Training: Air

"Five aeroplanes bearing the name ‘Newfoundland’ are doing invaluable work at the front." “Our Aeroplanes,” Evening Telegram, July 15th, 1916

The Royal Flying Corps, formed just before war’s outbreak, saw its role quickly evolve. Training began simply—hardly anyone had pilot experience—and changed as the air war became more complex. Trainees had air and ground time and were taught air combat tactics, gunnery, reconnaissance and photography skills.

2nd Lieutenant (later Captain) Ronald H. Ayre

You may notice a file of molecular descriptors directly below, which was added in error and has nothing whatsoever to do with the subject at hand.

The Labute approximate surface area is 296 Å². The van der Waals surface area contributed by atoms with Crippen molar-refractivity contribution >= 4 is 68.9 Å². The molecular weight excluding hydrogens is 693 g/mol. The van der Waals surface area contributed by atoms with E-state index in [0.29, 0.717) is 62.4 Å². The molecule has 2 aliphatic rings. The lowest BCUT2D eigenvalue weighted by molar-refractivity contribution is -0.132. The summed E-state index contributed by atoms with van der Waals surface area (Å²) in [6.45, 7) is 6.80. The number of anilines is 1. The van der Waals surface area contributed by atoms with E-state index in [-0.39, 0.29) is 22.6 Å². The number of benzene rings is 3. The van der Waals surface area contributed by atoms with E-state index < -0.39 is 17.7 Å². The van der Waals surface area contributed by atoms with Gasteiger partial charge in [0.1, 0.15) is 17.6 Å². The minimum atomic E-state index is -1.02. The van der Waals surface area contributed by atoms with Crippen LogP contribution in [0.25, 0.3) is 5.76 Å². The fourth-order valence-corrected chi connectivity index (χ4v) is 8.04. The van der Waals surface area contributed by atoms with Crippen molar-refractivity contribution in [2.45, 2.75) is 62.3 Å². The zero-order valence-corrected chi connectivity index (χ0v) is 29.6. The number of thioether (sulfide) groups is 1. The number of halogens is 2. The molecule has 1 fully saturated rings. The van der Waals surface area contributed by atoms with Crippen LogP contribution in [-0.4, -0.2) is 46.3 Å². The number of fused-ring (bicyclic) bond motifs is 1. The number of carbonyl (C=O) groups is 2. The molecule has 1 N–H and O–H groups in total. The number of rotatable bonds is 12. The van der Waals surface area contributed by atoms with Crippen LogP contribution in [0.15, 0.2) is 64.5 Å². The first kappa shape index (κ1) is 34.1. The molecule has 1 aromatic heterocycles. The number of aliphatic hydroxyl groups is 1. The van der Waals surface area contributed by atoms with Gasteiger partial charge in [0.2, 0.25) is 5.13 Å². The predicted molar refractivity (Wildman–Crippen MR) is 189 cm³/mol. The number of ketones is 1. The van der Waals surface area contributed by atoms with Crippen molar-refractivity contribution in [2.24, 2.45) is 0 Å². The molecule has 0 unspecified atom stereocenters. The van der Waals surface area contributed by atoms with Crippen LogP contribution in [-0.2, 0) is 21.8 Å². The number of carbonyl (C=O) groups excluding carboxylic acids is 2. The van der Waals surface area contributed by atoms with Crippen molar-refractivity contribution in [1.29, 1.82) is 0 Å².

Royal Flying Corps

Ronald Ayre, from St. John’s, was studying in England when war broke out. He earned his pilot’s wings and flew in Europe. Awarded the Military Cross in 1917 (after two successful bombing missions), he gained promotion to Captain. After the war, he worked in the family business, Ayre & Sons.

Beaumont-Hamel and the Trail of the Caribou